What If the United States Had Sat Out World War I?


Mr. Fleming's latest book is The Illusion of Victory: America in World War I (Basic Books, 2003). He is a member of the board of directors of HNN.

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Counterfactual history is making an ever larger contribution to historical thinking -- and is also winning favor with the history reading public. Two What If books edited by Robert Cowley, to which this writer contributed, have each sold over 100,000 copies and a third is in the works. In the current Journal of American History there is a fascinating article by Gary J. Kornblith about an alternative scenario that might have avoided the Civil War. An even bigger counterfactual proposition is waiting to be explored: What if the United States had not intervened in World War I?

If America had refused to intervene in 1917, would a German victory in 1918 have been a better historical alternative? That is debatable. By 1918, the Germans, exasperated by the Allies refusal to settle for anything less than "a knockout blow" (the words of Prime Minister David Lloyd George) were contemplating peace terms that would have been as harsh and vindictive as the ones the French and British imposed, with Woodrow Wilson's weary consent, in the Treaty of Versailles.

But there is another more promising alternative. What would have happened if Wilson had taken Secretary of State William Jennings Bryan's advice and practiced real rather than sham neutrality? Bryan wanted to bar both the Allies and the Germans from buying war materiel in the United States. Without the backing of American weaponry, munitions and loans, the Allies would have been forced to abandon their goal of the knockout blow. The war might have ended in 1915 or 1916 with a negotiated peace based on the mutual admission that the conflict had become a stalemate.

As a genuine neutral, Wilson might even have persuaded both sides to let him be a mediator. By 1917, the Germans, disgusted by America's huge arms sales to Great Britain, explicitly informed their ambassador to Washington that they did not want Wilson to play any part in peace negotiations. Meanwhile, canny Lloyd George had seduced Wilson with the argument that unless America intervened, the president would have no place at the peace table.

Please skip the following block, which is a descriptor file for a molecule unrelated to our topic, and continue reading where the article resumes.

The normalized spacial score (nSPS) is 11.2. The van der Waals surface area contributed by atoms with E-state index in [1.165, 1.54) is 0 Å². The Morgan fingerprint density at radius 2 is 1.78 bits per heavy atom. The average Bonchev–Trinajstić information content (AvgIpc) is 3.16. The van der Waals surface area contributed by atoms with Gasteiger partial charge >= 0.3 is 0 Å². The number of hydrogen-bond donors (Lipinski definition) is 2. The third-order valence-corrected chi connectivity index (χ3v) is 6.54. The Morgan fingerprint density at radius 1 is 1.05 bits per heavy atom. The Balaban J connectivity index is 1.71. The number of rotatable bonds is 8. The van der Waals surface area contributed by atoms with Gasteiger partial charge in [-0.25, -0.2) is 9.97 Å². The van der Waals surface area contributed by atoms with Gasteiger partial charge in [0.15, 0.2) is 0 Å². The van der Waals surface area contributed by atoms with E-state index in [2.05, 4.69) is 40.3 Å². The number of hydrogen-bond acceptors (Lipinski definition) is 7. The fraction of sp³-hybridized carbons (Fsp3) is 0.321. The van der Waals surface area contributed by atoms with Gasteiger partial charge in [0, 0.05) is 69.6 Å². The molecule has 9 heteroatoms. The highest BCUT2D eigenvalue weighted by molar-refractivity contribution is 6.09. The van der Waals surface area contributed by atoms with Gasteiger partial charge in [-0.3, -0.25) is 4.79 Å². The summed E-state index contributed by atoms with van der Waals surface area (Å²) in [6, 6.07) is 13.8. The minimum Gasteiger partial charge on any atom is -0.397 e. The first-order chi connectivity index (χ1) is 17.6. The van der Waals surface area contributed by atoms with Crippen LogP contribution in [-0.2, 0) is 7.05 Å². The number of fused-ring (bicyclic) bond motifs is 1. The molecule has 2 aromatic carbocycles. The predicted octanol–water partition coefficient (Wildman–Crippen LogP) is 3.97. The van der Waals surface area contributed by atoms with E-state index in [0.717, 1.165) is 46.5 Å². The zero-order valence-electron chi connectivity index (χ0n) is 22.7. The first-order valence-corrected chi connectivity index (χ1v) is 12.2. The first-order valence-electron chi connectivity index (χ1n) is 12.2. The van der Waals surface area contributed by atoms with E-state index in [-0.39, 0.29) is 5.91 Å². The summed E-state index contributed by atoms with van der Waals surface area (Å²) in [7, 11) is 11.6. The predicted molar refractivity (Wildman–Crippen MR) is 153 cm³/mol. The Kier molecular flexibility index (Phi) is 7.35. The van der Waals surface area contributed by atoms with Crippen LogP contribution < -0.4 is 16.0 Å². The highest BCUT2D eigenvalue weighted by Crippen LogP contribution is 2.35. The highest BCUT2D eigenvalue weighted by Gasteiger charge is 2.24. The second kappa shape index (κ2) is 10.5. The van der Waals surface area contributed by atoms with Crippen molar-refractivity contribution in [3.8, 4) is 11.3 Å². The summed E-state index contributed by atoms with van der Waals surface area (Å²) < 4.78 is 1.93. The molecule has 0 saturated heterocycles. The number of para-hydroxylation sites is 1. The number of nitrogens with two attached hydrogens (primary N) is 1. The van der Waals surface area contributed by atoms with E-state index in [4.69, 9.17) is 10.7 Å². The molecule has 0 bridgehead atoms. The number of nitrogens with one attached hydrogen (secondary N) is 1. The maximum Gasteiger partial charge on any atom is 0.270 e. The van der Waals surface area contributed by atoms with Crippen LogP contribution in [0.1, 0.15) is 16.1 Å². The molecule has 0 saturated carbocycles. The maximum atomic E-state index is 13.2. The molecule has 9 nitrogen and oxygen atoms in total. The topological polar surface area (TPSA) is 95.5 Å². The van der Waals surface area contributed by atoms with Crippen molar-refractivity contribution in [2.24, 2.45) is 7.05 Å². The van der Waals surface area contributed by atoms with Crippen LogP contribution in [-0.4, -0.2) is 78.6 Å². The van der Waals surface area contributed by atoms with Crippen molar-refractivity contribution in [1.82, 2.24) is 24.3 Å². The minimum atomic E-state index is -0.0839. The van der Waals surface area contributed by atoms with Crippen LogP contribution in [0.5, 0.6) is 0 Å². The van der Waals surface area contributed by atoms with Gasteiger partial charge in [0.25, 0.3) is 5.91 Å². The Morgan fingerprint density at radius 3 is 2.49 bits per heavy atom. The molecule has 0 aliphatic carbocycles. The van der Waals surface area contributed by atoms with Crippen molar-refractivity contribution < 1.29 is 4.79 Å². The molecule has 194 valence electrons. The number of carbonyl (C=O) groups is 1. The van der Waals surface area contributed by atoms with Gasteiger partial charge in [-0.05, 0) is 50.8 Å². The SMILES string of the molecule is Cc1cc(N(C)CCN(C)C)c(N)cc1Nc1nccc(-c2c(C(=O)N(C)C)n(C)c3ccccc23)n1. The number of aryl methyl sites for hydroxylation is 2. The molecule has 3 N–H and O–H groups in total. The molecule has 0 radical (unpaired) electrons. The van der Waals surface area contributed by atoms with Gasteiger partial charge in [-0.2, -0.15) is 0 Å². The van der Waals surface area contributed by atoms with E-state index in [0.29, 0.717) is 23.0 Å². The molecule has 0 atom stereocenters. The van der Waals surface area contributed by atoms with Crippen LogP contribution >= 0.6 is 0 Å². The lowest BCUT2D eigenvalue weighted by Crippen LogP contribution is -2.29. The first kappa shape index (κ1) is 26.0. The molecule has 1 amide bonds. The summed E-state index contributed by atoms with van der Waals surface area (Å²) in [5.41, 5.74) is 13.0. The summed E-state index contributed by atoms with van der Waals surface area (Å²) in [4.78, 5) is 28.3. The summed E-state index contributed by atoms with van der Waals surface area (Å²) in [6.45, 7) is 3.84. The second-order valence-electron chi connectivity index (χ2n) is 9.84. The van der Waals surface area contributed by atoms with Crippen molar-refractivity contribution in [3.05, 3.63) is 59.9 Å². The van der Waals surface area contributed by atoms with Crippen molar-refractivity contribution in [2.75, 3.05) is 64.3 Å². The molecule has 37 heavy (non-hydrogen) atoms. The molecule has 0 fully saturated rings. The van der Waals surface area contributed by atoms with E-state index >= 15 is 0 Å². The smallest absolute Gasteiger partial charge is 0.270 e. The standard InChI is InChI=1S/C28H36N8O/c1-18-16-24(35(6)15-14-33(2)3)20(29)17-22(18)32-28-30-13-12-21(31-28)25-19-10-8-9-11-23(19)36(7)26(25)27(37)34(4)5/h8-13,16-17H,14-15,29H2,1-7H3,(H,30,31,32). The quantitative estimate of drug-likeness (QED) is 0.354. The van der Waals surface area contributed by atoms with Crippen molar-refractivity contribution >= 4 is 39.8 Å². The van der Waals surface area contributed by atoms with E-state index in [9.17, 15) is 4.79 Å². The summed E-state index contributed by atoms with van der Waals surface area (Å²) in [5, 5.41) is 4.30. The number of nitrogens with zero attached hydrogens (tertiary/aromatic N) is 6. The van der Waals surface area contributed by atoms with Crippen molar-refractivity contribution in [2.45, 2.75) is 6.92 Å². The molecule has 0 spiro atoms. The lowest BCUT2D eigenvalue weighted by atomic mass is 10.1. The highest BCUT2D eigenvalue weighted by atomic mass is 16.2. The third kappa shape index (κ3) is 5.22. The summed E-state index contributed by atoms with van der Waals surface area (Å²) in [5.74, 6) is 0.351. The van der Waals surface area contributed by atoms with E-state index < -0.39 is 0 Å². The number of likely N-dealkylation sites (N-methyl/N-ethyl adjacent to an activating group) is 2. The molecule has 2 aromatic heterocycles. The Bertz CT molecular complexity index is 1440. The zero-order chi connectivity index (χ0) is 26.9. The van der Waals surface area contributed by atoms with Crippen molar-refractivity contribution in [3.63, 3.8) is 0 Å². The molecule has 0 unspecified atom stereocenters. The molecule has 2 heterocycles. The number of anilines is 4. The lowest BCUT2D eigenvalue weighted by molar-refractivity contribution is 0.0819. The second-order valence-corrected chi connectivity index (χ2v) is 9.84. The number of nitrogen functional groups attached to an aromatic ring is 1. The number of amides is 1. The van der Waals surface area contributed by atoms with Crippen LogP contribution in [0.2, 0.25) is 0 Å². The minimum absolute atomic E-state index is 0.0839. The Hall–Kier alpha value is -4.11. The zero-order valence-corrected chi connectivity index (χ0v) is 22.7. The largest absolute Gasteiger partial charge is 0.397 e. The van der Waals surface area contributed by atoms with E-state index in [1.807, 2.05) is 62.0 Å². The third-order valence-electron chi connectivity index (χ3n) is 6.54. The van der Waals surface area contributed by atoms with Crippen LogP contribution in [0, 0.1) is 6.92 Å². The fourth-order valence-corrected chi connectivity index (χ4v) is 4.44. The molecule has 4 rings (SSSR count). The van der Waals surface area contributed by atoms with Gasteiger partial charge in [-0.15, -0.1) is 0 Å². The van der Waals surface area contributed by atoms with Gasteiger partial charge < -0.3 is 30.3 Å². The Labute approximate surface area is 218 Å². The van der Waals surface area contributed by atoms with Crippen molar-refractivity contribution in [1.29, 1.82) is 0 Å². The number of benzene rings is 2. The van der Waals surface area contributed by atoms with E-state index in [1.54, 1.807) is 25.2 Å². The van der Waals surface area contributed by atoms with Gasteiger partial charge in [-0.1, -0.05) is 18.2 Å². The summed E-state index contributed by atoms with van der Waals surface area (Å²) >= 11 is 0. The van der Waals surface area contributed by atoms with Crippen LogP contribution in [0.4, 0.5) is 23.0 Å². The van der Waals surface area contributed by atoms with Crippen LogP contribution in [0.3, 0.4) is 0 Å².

German aims before the war began were relatively modest. Basically, Berlin sought an acknowledgment that Germany was Europe's dominant power. They wanted an independent Poland and nationhood for the Baltic states to keep Russia a safe distance from their eastern border. Also on the wish list was a free trade zone in which German goods could circulate without crippling tariffs in France, Italy, Scandinavia and Austria-Hungary. It is not terribly different from the role Germany plays today in the European Union. But the British Tories could not tolerate such a commercial rival in 1914 and chose war.

Some people whose minds still vibrate to the historic echoes of British propaganda argue that by defeating Germany in 1918, America saved herself from future conquest by the Hun. The idea grows more fatuous with every passing decade. A nation that had suffered over 5,000,000 casualties, including almost two million dead, was not likely to attack the strongest nation on the globe without pausing for perhaps a half century to rethink its policies. One can just as easily argue that the awful cost of the war would have enabled Germany's liberals to seize control of the country from the militarists and force the Kaiser to become a constitutional monarch like his English cousin. A victorious Germany would have had no need of political adventurers such as Adolf Hitler. Nor would this counterfactual Germany have inserted the Bolsheviks into Russia and supported them with secret service money. Lenin and Trotsky would have agitated in a political vacuum in Switzerland unto a crabbed old age. Or ventured a revolution in their homeland that would have come to a swift and violent end. On the eve of the war, Russia had the fastest growing economy in Europe. The country was being transformed by the dynamics of capitalism into a free society. The war created the collapse that gave Bolshevism its seventy year reign of blood and terror.

The argument against intervention finds support from an unlikely, little known quarter. In 1935, President Franklin D. Roosevelt was as disillusioned witb the results of Woodrow Wilson's war as the rest of the American people. FDR told progressive Republican Senator Gerald Nye of Indiana that he now thought Secretary of State William Jennings Bryan was right -- Wilson's sham neutrality and his intervention in 1917 were mistakes. The president said the same thing in a letter to Wilson's secretary of the Navy, Josephus Daniels, around this same time. In August of 1936, Roosevelt said if another war broke out in Europe, it would be difficult to resist American businessmen who wanted to sell arms to the belligerents. But if America had to choose between profits and peace, "the Nation will answer -- must answer -- we choose peace." This was very close to a total repudiation of Woodrow Wilson's war by the man who had served in his administration and had been an ardent interventionist in 1917.

Why did Roosevelt become a covert interventionist after his election for a third term? It was a judgment call. By 1941 Adolf Hitler had achieved power beyond the Kaiser's wildest dreams. He had destroyed the French Army and driven the British Army back to England, a shattered remnant, and seemed on his way to conquering Soviet Russia. On the other side of the world, Hitler had allied Germany with a Japan that sought to dominate Asia. American security was profoundly threatened by this fascist world order. FDR decided it was his duty to intervene.